Funny how when you don’t do something, it can feel special.
More than 9 in 10 Americans drive at least once a week and a majority commute daily by automobile. I don’t. One of my first burning desires to make part of my adult life was to not be reliant on a car.
I chose to live in a heavenly walkable neighborhood in one of our country’s few cities that can be truly lived in without a car. I sold my car. I bicycle to work, live near a major subway line and can walk to daily needs like a supermarket, doctor, veterinarian, barber and plenty of nightlife.
Cars are misused in cities and create weird parking culture. But I don’t hate cars. They’re a novelty to me now. So I’ve developed a little game when I’m in one.
Continue reading On a long drive? What’s one good new idea you can develop on the road
There is an entire industry of creative productivity self-help resources. My friend Sean Blanda gave me ‘Manage Your Day-to-Day,’ one in a portfolio of books from 99U, an effort from Behance, the Adobe division where he works.
It was a quick and energizing read. Buy it for $8. As I like to do, I wanted to share a few of the directives I most acted on.
Continue reading Manage Your Day-To-Day: lessons from this 99U book on productivity
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I’ve written about social media here more than I’d probably like to admit.
These social networking sites are transforming the way we receive our news and information. There’s no secret there.
But they keep popping up, so much so that I’ve stopped joining them, because I never know when enough’s enough.
Newspapers are still figuring out the power of the conversation, and some say that media in general is covering social media more than they are using them. It just seems no one seems interested in deciding what is worth anyone’s time.
The real lesson is that social networking and other media are tools, plainly and simply. Not all are good for everyone.
Continue reading The state of social networking: what site is the best, the worst, a waste
How many e-mail addresses do you have in your address book?
Sources have been important to journalists of all shape and caliber for the profession’s entire history, perhaps even more so for freelancers, who are guiding a ship and finding their story pitches on their own. But in an age of social networks and e-mail clients, it’s important to reevaluate how you’re collecting, retaining and organizing your sources.
Continue reading How developed is your contact list: freelance journalists better become collectors
I have at least three fairly different resumes stored in my Google Documents, ready to e-mail to editors, mentors, advisers or welfare agents.
For Philadelphia’s newest admitted freelance journalist, it’s a must because I am never quite certain exactly how I am branding myself and for what sort of work I might be pursuing.
How many resumes do you have? Are you ready to bust them out the moment someone of even the vaguest professional merit comes within sniffing distance?
Continue reading How many resumes do you have?: paper promotion of the young and unemployed
Last week I announced my intentions to give one of the hardest professional roads a try. I’m trying to be a freelance journalist – in Philadelphia, a city in a persistent media hiring freeze.
So if it’s always important to brand yourself, now is a particularly important juncture for this underemployed writer. For more than a year now though, leading up to and continuing beyond my college graduation, I have employed and developed a growing online community of methods to take control over my Web presence.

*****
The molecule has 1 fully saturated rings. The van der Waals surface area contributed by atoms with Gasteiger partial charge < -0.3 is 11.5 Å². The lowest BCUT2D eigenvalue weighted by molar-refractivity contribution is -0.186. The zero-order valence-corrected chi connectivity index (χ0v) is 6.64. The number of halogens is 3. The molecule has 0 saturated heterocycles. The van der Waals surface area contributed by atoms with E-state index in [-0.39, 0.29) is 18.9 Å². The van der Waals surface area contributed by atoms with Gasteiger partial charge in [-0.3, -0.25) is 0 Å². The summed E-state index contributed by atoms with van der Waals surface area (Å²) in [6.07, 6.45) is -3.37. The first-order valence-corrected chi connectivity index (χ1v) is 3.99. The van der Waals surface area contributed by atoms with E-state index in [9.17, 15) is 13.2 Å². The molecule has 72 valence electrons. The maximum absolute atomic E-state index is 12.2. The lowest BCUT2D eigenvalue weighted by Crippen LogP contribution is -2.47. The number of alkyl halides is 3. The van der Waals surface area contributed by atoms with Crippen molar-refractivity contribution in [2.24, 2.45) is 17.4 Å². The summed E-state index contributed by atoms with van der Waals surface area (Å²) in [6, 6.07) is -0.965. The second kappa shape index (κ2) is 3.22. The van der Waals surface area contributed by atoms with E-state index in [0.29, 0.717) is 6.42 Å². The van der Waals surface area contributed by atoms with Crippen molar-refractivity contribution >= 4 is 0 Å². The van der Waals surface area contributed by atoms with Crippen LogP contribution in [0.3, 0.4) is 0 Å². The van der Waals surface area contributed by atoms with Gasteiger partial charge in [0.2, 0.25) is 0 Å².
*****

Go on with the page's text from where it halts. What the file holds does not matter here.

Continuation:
I am obsessively trying to find ways to market myself online like more and more multimedia journalists of all ages and experiences. So, what are you doing to promote your name?
Continue reading Marketing yourself online: your byline is your brand
I was fairly late in joining Youtube – one year ago today, the day after I launched this Web site.
My roommate first told me about the video sharing and hosting site in November 2005, a year after it launched and a year before Google purchased it. However, I didn’t even think to join it until last December, when I put this site up and realized it was decidedly 1999-like without any multimedia.
Video was a first go. One year later, I have some thoughts on Youtube’s use as a social networking tool, how it moves forward and what it will mean in the future.
Continue reading Youtube: my one-year anniversary emits thoughts as a device
You’re a member of a dozen or more social networking sites. Same goes for someone you’ve never met but know online, professionally or otherwise. When does that online relationship get weird?
I’ve never met Greg Linch.
He’s the editor at large for online and multimedia at The Miami Hurricane, the student newspaper pf the University of Miami. On my side of things, I’m fresh out of the setting of another large, celebrated college newspaper with a recent flurry of multimedia interest: The Temple News, of Temple University in big, beautiful Philadelphia.
So, in the small circles of young, Web interested journalists, Linch and I have professionally crossed paths. Things went and got serious when we started following each other on Twitter.
Continue reading Your best friend (online): how many social networking relationships make love?
How well do you e-mail?
A few weeks ago I came across a simple, intuitive but worthwhile post on Seth Godin’s blog – an e-mail checklist.
I send lots of e-mails. In searching for a new job, in looking for interviews, in sending pitches for freelance stories.
So, I am immediately incorporating a few of Godin’s points into my style and thought they might help you, too – regardless of profession. I have some thoughts myself.
Continue reading Learn to e-mail better